In these harsh economic times, CIOs will be looking to add value that is very visible on the spend side of the business if they are to justify their budgets. One way to do this is to work directly with sales and use technology to discover more and better sales leads that are there for the taking.

According to the CSO Insights' 2008 Sales Performance Optimisation Report, 56 per cent of chief sales officers cited -‘increased sales effectiveness' as one of their top objectives for next 12 months, second only to ‘increased revenues' (targeted by 61 per cent). And what better way to get a foot in the door of a hot prospect than to be introduced to a senior manager by someone in your company who has him or her on the friends list of their social network? Web 2.0's focus on social networking and informal news creation through blogs can produce a valuable seam of contacts to be mined for sales leads.

Sales 2.0, as Web 2.0 fuelled sales has been dubbed, is attracting vendors from all kinds of markets alongside the traditional CRM players, including US information giant Dow Jones. It describes its Business Relationship and Intelligence (BRI) line as social graphing and relationship mapping tools that will unlock the "who you know" within the enterprise and externally.

Darr Aley, (pictured) a Dow Jones vice president, says that the rapid growth of business networking sites has already made an impact in enterprise sales. "The advent and popularity of B2C networking sites like LinkedIn, Jigsaw, Spoke, and Plaxo have permeated sales organisations of all sizes over the last two years," he says.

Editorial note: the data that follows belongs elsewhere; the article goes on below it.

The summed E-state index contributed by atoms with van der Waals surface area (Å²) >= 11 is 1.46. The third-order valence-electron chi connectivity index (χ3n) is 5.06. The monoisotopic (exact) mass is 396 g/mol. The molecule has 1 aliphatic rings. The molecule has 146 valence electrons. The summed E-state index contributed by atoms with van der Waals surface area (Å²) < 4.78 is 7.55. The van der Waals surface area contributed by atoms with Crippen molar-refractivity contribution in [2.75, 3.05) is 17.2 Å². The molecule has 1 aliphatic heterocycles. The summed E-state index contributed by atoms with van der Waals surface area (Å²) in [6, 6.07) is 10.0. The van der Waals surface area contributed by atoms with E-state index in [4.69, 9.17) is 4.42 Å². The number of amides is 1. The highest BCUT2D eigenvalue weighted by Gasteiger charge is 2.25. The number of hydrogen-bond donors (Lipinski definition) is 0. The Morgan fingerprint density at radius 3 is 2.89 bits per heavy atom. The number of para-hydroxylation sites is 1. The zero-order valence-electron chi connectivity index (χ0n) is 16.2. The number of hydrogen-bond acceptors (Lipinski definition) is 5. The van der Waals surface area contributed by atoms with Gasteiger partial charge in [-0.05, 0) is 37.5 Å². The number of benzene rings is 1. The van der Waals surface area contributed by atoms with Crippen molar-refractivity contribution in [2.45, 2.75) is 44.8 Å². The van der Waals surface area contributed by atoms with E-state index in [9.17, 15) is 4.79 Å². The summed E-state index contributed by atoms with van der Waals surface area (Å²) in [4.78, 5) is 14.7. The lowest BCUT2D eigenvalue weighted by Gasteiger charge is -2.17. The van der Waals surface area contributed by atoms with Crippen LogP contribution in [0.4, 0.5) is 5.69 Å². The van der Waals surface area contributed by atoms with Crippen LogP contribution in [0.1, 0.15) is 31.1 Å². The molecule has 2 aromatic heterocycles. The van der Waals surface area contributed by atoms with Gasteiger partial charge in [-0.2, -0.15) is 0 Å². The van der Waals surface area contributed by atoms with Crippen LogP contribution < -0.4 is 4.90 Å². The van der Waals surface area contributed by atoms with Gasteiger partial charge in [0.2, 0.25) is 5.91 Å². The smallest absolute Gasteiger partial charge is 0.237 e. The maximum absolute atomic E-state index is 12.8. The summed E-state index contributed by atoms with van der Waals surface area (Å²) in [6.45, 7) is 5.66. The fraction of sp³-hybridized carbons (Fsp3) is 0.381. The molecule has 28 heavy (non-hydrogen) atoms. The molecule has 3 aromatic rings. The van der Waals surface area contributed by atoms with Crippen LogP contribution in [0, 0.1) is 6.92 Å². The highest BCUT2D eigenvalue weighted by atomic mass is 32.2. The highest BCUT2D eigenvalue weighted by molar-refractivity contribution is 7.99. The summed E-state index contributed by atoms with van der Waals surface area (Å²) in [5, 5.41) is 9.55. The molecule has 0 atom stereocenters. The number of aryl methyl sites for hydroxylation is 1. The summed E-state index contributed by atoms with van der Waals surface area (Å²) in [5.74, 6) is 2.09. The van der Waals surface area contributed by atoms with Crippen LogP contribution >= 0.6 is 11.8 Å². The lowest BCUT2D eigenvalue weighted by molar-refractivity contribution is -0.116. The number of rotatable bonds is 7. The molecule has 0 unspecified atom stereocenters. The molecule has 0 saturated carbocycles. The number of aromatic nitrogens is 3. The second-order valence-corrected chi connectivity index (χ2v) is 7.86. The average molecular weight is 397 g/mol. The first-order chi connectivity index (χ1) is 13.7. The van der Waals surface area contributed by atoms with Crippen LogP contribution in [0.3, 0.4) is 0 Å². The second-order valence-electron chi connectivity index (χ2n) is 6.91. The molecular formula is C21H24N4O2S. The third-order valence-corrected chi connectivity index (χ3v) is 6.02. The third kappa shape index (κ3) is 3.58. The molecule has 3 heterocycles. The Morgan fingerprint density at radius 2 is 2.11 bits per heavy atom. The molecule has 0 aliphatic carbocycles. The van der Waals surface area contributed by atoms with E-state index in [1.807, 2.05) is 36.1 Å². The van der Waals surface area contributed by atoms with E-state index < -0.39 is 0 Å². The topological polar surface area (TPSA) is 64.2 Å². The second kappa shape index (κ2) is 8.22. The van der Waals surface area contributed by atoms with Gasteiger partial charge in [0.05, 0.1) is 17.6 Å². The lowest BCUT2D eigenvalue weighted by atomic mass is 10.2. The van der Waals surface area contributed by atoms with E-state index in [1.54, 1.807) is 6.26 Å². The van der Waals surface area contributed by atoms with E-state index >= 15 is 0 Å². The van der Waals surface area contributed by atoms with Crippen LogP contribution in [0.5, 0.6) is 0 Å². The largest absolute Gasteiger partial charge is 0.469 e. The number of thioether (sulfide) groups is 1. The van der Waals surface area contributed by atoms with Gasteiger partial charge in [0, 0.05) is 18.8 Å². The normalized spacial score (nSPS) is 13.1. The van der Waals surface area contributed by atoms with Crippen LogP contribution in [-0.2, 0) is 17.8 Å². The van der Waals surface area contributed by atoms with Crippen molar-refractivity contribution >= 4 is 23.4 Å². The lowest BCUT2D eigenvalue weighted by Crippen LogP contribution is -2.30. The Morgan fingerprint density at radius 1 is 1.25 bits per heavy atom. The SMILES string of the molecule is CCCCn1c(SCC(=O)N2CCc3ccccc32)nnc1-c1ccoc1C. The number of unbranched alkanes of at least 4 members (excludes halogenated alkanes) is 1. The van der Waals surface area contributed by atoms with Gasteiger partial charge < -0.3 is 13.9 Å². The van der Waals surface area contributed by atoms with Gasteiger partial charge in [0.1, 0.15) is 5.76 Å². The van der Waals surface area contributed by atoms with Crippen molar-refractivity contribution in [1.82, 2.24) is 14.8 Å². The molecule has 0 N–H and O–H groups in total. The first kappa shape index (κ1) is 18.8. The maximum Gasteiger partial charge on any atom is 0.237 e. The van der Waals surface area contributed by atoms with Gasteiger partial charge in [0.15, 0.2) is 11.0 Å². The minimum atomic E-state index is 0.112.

However, he warns that organisations need to get a grip on social networking if it is to bring long-term sales benefits.

"The rapid growth and adoption among enterprise sales organisations has created the demand for more targeted solutions that offer proprietary private networks which leverage an entire organisation's eco-system of sales people, management, board members and customers," he argues, adding that the mass-market sites offer little in terms of competitive advantage.

"Relying on any single social network website alone for research will not add much real value as competitors will have access to exactly the same information. In some cases, sales organisations at very large companies forbid use of these sites for that reason."

Dow Jones' BRI crawls 75 million websites, 25,000 media sources, and three million blogs daily to create databases on companies, executives, news, events, and social networks. Users can link this information to relationship maps through work, personal, board and school affiliations, plus integrated Outlook, LinkedIn and other contact systems, showing the user and their organisation how they connect to other companies and people.